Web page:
Life is a combination of moments in time. How we react to these moments by our actions and words is what defines them. It’s when I act with intention and allow myself the mindfulness of the moment that I find the greatest rewards in the most unlikely places.
This story was no exception.
If I were to properly title this blog, I would have called it The F*ck Man. Apologies to anyone I am offending with the language, but I am quoting and want to keep the story real. And the man really did say f*ck a lot.
Instead I am going with an alternate title.
My story begins at the Boise airport. It was my second attempt to fly back to Omaha after weather-related changes in flights a few days previously. With another wave of storms hitting the Midwest and a connecting flight through San Francisco to still deal with, I was feeling a little on edge.
Arriving at my gate early, I made a quick call to my second son, Ben. We caught up with him giving me an update of his week. As we finished our conversation, I heard a man near me swearing loudly. Glancing over, I saw an older gentleman in a wheelchair. He had a flip phone strategically positioned in his lap placed in speaker mode, sharing his entire conversation with all around him.
The man appeared both sick and agitated. As his voice grew louder, f-bombs were flying left and right. Eyeballing the many kids surrounding us, they seemed oblivious to the ruckus. Instead they were preoccupied with their own devices. An unlikely benefit to electronics was the f-bombs literally flying over their heads.
I sent a text Ben, describing what was happening. With his response, I decided to put my phone away and let this man’s back story be his own.
Refocusing on my seat assignment of 24B, I realized that I was likely seated in back. The plane was small with each row having only two seats on either side. Making my way back, I locked eyes with the young male flight attendant who appeared to be waiting for me.
“Can I ask a favor? Would you switch seats with this lady, so she can sit by her friend?”
A knock-off of Neil Patrick Harris, the flight attendant was poised over my designated seat with a smile and awaiting an answer which I quickly gave him.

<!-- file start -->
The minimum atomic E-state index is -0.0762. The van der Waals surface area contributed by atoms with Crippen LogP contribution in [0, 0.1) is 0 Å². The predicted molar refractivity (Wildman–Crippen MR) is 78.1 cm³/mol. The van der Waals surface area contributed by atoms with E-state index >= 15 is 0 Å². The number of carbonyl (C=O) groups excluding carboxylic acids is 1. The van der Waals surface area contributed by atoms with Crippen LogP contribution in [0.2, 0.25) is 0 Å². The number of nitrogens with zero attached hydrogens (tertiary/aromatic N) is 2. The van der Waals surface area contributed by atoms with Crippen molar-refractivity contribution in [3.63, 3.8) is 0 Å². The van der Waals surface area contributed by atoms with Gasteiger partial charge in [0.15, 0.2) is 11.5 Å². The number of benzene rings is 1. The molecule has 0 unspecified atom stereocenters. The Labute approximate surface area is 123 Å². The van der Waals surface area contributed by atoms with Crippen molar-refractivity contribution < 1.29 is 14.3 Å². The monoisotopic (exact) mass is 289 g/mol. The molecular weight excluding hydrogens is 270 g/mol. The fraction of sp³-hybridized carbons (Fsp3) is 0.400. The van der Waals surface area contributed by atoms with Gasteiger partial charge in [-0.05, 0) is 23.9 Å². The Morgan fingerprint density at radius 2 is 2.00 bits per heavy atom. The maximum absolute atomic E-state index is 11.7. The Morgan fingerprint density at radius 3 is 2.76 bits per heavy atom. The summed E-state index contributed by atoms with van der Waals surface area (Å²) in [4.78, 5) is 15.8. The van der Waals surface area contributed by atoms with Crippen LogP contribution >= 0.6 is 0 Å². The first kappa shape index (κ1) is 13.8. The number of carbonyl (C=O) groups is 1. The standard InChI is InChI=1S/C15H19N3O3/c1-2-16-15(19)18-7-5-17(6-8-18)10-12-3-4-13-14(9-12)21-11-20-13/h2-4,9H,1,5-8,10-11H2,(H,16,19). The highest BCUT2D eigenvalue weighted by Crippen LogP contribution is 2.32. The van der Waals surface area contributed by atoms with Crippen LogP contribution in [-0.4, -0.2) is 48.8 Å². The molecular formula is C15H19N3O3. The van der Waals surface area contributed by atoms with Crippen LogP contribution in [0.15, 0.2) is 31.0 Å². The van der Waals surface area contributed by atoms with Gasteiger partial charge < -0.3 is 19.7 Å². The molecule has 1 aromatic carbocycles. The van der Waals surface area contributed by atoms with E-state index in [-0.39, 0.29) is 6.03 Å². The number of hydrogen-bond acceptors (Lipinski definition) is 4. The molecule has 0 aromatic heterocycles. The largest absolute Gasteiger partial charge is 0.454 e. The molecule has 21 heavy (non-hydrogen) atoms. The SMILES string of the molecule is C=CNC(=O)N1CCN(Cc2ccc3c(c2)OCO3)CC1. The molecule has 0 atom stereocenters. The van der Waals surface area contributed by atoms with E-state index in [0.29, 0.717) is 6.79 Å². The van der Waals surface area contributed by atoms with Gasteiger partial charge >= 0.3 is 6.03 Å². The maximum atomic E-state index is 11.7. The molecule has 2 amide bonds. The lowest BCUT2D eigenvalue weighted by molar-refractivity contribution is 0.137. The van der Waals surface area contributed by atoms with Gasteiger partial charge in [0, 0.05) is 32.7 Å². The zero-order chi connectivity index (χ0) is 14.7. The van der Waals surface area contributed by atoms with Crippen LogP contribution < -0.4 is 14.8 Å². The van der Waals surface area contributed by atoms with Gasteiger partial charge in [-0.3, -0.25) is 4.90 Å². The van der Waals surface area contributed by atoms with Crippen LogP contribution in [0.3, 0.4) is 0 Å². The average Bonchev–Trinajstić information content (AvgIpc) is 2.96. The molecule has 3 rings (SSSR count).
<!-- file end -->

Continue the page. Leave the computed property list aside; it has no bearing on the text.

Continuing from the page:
“Of course. No problem at all.”
Looking down at the woman who was now getting up to switch seats, she gave me a quiet thank-you. It was at that point that I noticed the man seated next to her.
It was the f*ck man.
He is looking down and not happy about having to get up to let her through.
Taking my seat next to him, I made sure to give him the adjoining arm rest and the extra space that he seemed to want. By the time the plane began taxiing, the man was asleep and I was relieved.
Feeling the need to again share with Ben on this strange turn of events, we had another text exchange.
I felt a tinge of guilt as I had been schooled by my college-age son on being open minded. There was no doubt that I had never walked a day in this man’s shoes and hadn’t a clue on the struggles he seemed to be having.
A Cheryl Strayed quote I had heard some time ago was swimming in my brain, but I struggled at remembering the exact words. It was about first accepting people free of opinion.
Remembering the podcast where I heard the desired quote, I quickly downloaded, so I could listen on the plane. The podcast was a favorite of mine with author Cheryl Strayed and actor Alan Alda discussing the human side of communication.
Cheryl shared a story from when she worked with troubled poor teenage girls. Her boss had given her great advice on not passing judgment and had a fancy term for it. As the man sitting next to me continued to sleep, I listened to my podcast while taking notes onto my little notepad.
Starting flight service, Neil Patrick Harris-flight attendant couldn’t get past the man’s protruding leg. After his three attempts to move the man, including a gentle nudging assist from me, my neighbor finally woke up and pulled his leg in.
Grumbling over the interruption of sleep, the man less gently nudged me back and took over our joint arm rest. Continuing to listen to my podcast, I took in a deep breath, repeating myself...Don’t be judgy. Don’t be judgy.
Finally finding the exact quote I was looking for in my podcast, I fervently wrote it down.
"Always treat people with unconditional positive regard."
It’s a fancy term for a beautiful thing you do for others that allows you to be open-minded and allows them to tell their own story rather than you scripting it for them. It’s about setting judgment aside when approaching others. It’s about allowing them to tell you their truth without you first having an opinion about it.
Unconditional positive regard.
It’s about having more compassion and less judgment.
Giving this some thought, I made up my mind on how I was going to handle my next interaction with the man sitting next to me. I didn’t choose to rant on Twitter, Snapchat, Instagram or Facebook. Instead I decided to buy him a drink.
Neil Patrick Harris-flight attendant was a little exasperated by the time he made it to us. We were the last two putting in our drink orders. I heard him say to the person ahead of us that he was out of sparkling water and almost out of ice. On my turn, I ordered a Bloody Mary. The man, seemingly following my lead, promptly ordered a white wine.
As Neil Patrick Harris-flight attendant prepared our drinks, he seemed visibly nervous as I was the only one with credit card ready for payment. The man next to me appeared to have fallen asleep again with no form of payment ready.
“Pay for both of us” I told him as I handed over my credit card.